top of page

Meredith Alumna Educates Meredith Community on Her Work in South Sudan

Updated: Nov 12, 2019

On Wednesday Sept. 17, 2019, Meredith alumna Dr. Susan Montgomery opened her lecture, “Healing Trauma in South Sudan,” with this quote by Emtithal Mahmoud: “When your existence is in an act of defiance, live.” Her lecture was a discussion of her time as a counselor working with different trauma groups in Sudan.

South Sudan became an independent nation in 2011; however, the people of South Sudan are nowhere near free. With over 50 distinct ethnic groups residing in South Sudan, and with different religious beliefs, access to weapons and scarce resources, violence has become a prevalent issue. The United Nations estimates that due to the violence, four million people have been driven from their homes and have become refugees in neighboring countries or reside in Internal Displacement Camps.

Life in South Sudan is especially harrowing if you are a woman. In South Sudan, rape is used as a weapon of war among different tribes. By raping a woman from an opposing tribe, you have soiled not only her, but also the honor of her tribe. Women are expected to marry young; 20 percent of girls under the age of 15 are married in South Sudan. Women are often subjected to abuse and neglect by their partners. Younger women are often married to wealthy older men who have enough cattle to pay the bride price. Many people in South Sudan don’t believe that rape is possible within a marraige, which leaves many women helpless from their abusers.

Dr. Montgomery was first inspired to take action in 2006 after The Meredith Poll she watched the movie Hotel Rwanda and read the book They Poured Fire On Us From The Sky by Benson Deng. Dr. Montgomery earned her bachelor’s degree in history from Meredith College in 1969. During her visits to South Sudan, Dr. Montgomery and her group held sessions that used the Morning Star Curriculum for Mental Health. According to Dr. Montgomery, “Trauma is an overwhelming experience that impairs your ability to function,” and she stated that “25 to 35 percent of South Sudanese people would reach the requirements for a diagnosis of post traumatic stress disorder.” The program material provides information to peer support groups as well as trauma awareness for health providers. It also discusses the various issues that cause trauma, such as poverty, bride price, gender, health and lack of education.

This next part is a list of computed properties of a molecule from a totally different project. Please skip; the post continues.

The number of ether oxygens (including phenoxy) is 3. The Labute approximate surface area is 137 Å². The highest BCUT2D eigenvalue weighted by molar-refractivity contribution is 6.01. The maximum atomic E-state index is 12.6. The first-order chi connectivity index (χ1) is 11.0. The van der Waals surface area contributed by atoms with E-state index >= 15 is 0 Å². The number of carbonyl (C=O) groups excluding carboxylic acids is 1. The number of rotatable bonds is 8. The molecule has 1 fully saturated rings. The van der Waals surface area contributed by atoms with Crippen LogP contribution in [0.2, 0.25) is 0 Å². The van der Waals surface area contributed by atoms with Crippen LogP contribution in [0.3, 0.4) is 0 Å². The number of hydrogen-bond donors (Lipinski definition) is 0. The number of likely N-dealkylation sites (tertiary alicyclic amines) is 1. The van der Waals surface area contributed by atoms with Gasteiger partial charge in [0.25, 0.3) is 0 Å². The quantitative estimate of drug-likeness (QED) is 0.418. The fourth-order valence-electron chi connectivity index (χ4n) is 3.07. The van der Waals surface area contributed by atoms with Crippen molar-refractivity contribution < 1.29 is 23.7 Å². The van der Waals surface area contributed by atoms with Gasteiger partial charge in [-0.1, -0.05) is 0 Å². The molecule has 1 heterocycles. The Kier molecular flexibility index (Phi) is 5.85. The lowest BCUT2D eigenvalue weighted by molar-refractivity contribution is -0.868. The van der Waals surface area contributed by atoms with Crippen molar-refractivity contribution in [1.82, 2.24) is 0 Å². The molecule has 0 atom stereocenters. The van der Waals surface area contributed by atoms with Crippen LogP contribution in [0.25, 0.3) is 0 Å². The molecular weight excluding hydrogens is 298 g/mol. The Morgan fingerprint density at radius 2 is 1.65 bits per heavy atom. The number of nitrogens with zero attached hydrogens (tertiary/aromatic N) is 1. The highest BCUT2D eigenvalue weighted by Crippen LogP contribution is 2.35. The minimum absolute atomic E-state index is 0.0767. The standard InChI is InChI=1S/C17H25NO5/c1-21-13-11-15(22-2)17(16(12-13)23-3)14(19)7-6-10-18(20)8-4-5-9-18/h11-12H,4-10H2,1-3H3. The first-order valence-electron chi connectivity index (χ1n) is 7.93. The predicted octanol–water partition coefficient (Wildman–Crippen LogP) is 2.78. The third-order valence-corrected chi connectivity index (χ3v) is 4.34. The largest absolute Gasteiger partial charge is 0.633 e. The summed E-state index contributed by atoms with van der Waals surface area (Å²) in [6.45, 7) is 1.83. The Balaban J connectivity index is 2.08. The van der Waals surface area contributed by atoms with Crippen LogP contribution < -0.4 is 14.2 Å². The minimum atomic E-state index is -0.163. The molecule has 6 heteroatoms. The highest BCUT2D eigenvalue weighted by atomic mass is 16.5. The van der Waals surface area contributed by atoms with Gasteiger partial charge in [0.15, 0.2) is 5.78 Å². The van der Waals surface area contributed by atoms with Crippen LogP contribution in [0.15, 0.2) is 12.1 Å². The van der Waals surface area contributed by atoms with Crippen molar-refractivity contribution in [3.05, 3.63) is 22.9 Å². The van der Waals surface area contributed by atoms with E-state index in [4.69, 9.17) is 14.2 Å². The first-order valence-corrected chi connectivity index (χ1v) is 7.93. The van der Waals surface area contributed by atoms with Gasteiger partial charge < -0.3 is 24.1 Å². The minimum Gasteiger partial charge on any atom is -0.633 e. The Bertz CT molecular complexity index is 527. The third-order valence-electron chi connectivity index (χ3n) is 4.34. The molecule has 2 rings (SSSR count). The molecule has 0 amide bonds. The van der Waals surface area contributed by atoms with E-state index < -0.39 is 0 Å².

In an interview with Dr. Montgomery, she stated, “My time at Meredith College prepared me for my time in South Sudan by giving me the ability to focus on how things came to be the way they are, and history courses helped me to understand compassion and think about how other people are, and encouraged me to think things through many different perspectives.” Her favorite memory of her time in South Sudan was a Saturday morning when she was able to watch people go down to the Nile to do their laundry. This is her favorite due to the importance of being able to look into another culture and experience it. When asked what advice she would like to give other Meredith women on pursuing their goals she said “You can do this too; find your passion and follow it. See where it takes you.”

By Rachel Van Horne, Staff Writer



bottom of page